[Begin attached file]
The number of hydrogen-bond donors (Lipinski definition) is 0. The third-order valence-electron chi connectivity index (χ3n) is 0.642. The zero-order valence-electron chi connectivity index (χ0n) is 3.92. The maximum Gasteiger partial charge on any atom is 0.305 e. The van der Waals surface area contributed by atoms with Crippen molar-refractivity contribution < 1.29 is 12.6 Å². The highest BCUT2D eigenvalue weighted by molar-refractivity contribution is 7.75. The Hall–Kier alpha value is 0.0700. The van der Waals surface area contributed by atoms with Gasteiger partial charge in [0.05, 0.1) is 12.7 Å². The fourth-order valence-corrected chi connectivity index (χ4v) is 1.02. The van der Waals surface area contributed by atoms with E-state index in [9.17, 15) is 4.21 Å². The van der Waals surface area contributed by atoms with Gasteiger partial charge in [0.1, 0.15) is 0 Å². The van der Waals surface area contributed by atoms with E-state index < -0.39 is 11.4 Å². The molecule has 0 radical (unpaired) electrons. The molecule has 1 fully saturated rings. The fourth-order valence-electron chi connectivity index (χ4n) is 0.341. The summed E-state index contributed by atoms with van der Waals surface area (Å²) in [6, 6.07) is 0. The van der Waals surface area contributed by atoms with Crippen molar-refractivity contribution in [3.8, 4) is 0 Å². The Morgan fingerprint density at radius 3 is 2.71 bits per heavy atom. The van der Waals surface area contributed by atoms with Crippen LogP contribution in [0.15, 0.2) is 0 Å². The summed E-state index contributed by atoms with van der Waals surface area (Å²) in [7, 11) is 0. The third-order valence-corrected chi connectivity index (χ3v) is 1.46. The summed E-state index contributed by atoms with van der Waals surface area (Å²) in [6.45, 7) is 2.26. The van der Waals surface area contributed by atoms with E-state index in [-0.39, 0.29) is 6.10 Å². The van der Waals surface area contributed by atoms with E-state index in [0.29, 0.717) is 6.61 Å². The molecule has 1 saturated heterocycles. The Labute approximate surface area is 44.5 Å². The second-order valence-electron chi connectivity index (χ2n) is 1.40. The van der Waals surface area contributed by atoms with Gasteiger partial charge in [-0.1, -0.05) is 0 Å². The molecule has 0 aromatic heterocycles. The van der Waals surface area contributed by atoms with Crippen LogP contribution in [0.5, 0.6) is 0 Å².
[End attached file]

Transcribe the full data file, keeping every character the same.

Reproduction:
The number of hydrogen-bond donors (Lipinski definition) is 0. The third-order valence-electron chi connectivity index (χ3n) is 0.642. The zero-order valence-electron chi connectivity index (χ0n) is 3.92. The maximum Gasteiger partial charge on any atom is 0.305 e. The van der Waals surface area contributed by atoms with Crippen molar-refractivity contribution < 1.29 is 12.6 Å². The highest BCUT2D eigenvalue weighted by molar-refractivity contribution is 7.75. The Hall–Kier alpha value is 0.0700. The van der Waals surface area contributed by atoms with Gasteiger partial charge in [0.05, 0.1) is 12.7 Å². The fourth-order valence-corrected chi connectivity index (χ4v) is 1.02. The van der Waals surface area contributed by atoms with E-state index in [9.17, 15) is 4.21 Å². The van der Waals surface area contributed by atoms with Gasteiger partial charge in [0.1, 0.15) is 0 Å². The van der Waals surface area contributed by atoms with E-state index < -0.39 is 11.4 Å². The molecule has 0 radical (unpaired) electrons. The molecule has 1 fully saturated rings. The fourth-order valence-electron chi connectivity index (χ4n) is 0.341. The summed E-state index contributed by atoms with van der Waals surface area (Å²) in [6, 6.07) is 0. The van der Waals surface area contributed by atoms with Crippen molar-refractivity contribution in [3.8, 4) is 0 Å². The Morgan fingerprint density at radius 3 is 2.71 bits per heavy atom. The van der Waals surface area contributed by atoms with Crippen LogP contribution in [0.15, 0.2) is 0 Å². The summed E-state index contributed by atoms with van der Waals surface area (Å²) in [7, 11) is 0. The third-order valence-corrected chi connectivity index (χ3v) is 1.46. The summed E-state index contributed by atoms with van der Waals surface area (Å²) in [6.45, 7) is 2.26. The van der Waals surface area contributed by atoms with E-state index in [-0.39, 0.29) is 6.10 Å². The van der Waals surface area contributed by atoms with E-state index in [0.29, 0.717) is 6.61 Å². The molecule has 1 saturated heterocycles. The Labute approximate surface area is 44.5 Å². The second-order valence-electron chi connectivity index (χ2n) is 1.40. The van der Waals surface area contributed by atoms with Gasteiger partial charge in [-0.1, -0.05) is 0 Å². The molecule has 0 aromatic heterocycles. The van der Waals surface area contributed by atoms with Crippen LogP contribution in [0.5, 0.6) is 0 Å².